Under a settlement of a lawsuit over alleged violations of the state’s open meetings law, Los Angeles County supervisors voted Tuesday to change their policy on sending letters supporting or opposing legislation.
The group Californians Aware, or CalAware, sued the county last year. It alleged that the supervisors had violated the state open meetings law by sending a letter to the Legislature opposing a 2014 bill that would have restricted the ability of local elected officials to limit public comment during meetings.
The bill passed but was vetoed by Gov. Jerry Brown.
CalAware attorneys argued that the five supervisors had violated the Ralph M. Brown Act by not discussing or voting to send the letter at a public meeting.
In their letter to the Legislature, the supervisors said the bill, AB 194, was “ambiguous with respect to when and how often a member of the public must be allowed to speak” on an agenda item, and could be interpreted to allow someone to speak twice on every item.
They noted that sometimes hundreds of people seek to address the board at a given meeting and as many as 90 agenda items can be considered in a sitting.
“This measure would notably hinder the board’s ability at their public meetings to make critical program and policy decisions in a timely and cost effective manner,” they wrote.
In a letter to the county prior to filing the suit, CalAware general counsel Terry Francke disputed that interpretation of the legislation and also said the board should have discussed and voted on the letter in open session before sending it.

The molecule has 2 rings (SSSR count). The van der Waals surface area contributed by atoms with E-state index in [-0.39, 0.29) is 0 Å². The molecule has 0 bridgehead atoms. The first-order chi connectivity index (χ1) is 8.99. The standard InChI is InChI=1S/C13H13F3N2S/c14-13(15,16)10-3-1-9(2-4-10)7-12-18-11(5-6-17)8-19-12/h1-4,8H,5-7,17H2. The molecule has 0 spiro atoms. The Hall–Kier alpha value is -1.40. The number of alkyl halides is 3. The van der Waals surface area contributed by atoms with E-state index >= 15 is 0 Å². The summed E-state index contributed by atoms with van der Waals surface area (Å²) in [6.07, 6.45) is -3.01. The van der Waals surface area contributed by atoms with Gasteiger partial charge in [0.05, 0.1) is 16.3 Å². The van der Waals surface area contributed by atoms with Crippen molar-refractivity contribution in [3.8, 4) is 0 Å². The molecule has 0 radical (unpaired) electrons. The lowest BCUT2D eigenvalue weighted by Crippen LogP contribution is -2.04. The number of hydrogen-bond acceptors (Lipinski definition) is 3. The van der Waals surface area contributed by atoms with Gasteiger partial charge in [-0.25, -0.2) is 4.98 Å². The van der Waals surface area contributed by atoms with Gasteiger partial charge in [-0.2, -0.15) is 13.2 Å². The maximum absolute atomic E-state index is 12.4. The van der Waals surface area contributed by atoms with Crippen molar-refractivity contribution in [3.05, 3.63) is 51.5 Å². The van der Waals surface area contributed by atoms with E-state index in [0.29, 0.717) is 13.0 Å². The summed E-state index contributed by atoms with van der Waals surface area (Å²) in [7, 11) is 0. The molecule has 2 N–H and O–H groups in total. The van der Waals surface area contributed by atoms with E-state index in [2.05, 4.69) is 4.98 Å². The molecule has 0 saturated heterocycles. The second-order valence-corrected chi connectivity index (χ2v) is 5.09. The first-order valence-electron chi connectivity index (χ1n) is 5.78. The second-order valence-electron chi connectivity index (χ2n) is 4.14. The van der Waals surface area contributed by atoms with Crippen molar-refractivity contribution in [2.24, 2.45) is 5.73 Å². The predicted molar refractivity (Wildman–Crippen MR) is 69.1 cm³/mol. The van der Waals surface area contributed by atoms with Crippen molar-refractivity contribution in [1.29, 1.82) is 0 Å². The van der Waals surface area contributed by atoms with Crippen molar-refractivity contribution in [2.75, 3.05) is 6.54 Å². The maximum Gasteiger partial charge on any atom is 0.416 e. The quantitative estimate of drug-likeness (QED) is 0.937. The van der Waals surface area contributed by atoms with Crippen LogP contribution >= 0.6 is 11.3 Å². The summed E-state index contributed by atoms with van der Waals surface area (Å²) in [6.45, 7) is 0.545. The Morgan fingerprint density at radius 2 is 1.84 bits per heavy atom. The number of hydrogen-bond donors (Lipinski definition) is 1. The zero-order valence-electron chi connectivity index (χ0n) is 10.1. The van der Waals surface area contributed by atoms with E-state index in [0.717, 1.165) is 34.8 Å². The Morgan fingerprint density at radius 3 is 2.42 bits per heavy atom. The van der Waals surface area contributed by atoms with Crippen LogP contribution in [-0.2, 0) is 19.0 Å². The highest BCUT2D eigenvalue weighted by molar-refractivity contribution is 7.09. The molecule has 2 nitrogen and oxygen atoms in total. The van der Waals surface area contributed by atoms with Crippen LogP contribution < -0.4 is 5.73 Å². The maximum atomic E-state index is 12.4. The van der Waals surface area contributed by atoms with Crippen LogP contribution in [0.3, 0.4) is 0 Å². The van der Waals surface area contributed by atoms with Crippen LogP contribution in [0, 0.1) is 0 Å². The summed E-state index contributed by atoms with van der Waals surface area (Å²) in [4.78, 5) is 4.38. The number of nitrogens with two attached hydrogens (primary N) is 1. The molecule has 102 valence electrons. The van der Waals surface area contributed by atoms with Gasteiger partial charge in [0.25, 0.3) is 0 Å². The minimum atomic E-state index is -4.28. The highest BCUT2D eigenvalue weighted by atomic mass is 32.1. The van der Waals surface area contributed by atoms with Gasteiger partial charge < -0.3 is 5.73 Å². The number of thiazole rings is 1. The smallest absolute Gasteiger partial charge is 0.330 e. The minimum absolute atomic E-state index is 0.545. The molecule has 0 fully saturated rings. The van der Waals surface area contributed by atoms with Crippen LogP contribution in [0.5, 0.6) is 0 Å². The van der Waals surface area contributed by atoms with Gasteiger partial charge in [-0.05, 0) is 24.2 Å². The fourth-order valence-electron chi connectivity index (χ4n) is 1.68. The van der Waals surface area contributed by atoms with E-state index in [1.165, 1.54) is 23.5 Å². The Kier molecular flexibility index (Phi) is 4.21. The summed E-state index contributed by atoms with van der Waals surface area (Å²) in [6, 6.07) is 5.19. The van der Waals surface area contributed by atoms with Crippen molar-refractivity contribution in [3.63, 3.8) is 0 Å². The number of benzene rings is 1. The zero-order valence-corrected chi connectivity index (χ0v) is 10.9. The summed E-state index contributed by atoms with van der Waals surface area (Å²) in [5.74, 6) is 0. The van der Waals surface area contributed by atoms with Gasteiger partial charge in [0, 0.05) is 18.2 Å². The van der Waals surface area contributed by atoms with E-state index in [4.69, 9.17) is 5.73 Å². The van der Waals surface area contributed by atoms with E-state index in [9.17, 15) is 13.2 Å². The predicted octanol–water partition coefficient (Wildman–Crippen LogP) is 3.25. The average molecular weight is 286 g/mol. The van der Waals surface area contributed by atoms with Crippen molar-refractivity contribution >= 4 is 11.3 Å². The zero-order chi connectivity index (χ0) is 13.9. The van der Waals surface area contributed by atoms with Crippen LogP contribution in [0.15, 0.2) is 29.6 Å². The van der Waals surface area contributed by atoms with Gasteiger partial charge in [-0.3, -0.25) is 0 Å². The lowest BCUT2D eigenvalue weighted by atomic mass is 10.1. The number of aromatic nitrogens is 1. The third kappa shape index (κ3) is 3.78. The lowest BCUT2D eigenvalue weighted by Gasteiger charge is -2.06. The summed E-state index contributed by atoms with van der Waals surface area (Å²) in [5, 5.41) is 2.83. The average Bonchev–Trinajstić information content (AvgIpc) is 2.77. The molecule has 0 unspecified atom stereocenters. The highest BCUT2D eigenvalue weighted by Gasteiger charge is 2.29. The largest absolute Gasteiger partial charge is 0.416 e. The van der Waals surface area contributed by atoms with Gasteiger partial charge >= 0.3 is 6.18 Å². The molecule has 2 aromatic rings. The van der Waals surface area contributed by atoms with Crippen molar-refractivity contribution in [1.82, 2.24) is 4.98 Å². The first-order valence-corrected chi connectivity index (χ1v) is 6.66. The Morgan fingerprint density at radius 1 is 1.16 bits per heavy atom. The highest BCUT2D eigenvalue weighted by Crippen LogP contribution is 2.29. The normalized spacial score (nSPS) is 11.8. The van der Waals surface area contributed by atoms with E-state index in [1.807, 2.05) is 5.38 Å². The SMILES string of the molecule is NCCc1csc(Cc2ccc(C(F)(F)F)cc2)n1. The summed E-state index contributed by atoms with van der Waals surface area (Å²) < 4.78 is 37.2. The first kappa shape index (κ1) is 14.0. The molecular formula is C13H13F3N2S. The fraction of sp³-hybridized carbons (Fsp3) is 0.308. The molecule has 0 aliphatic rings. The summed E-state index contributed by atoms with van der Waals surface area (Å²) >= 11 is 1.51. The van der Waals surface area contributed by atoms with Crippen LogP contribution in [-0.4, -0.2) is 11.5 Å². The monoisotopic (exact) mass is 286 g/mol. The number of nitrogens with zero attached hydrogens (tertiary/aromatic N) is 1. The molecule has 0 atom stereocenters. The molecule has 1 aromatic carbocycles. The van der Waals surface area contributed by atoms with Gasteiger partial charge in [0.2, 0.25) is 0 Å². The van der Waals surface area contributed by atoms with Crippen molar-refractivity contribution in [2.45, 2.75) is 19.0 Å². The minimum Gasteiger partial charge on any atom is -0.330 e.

An attorney for the county responded that the board had voted publicly in December 2013 to adopt legislative policies that included opposing bills that “abridge or eliminate the Board of Supervisors’ powers and duties,” and that the letter was authorized under that vote. He also noted that the Los Angeles County district attorney’s office reviewed the issue and found that the letter did not violate the Brown Act.
The district attorney’s public integrity unit looked into the question after Eric Preven, a frequent speaker during public comment periods at the county meetings, filed a complaint about the letter.
Under a settlement agreement recently reached in the case, the county agreed to adopt a policy requiring that the board vote publicly before sending letters of support or opposition for legislation that would be signed by a majority of the board. The county will also pay $26,310 in attorney fees to CalAware.
The supervisors voted Tuesday to adopt the new policy.
They also voted during the meeting to send five-signature letters to the governor and Legislature supporting bills that would increase regulation of psychotropic medication prescribed to foster youth and opposing one that would restructure the board of the Metropolitan Transportation Authority, giving the county less influence on the panel.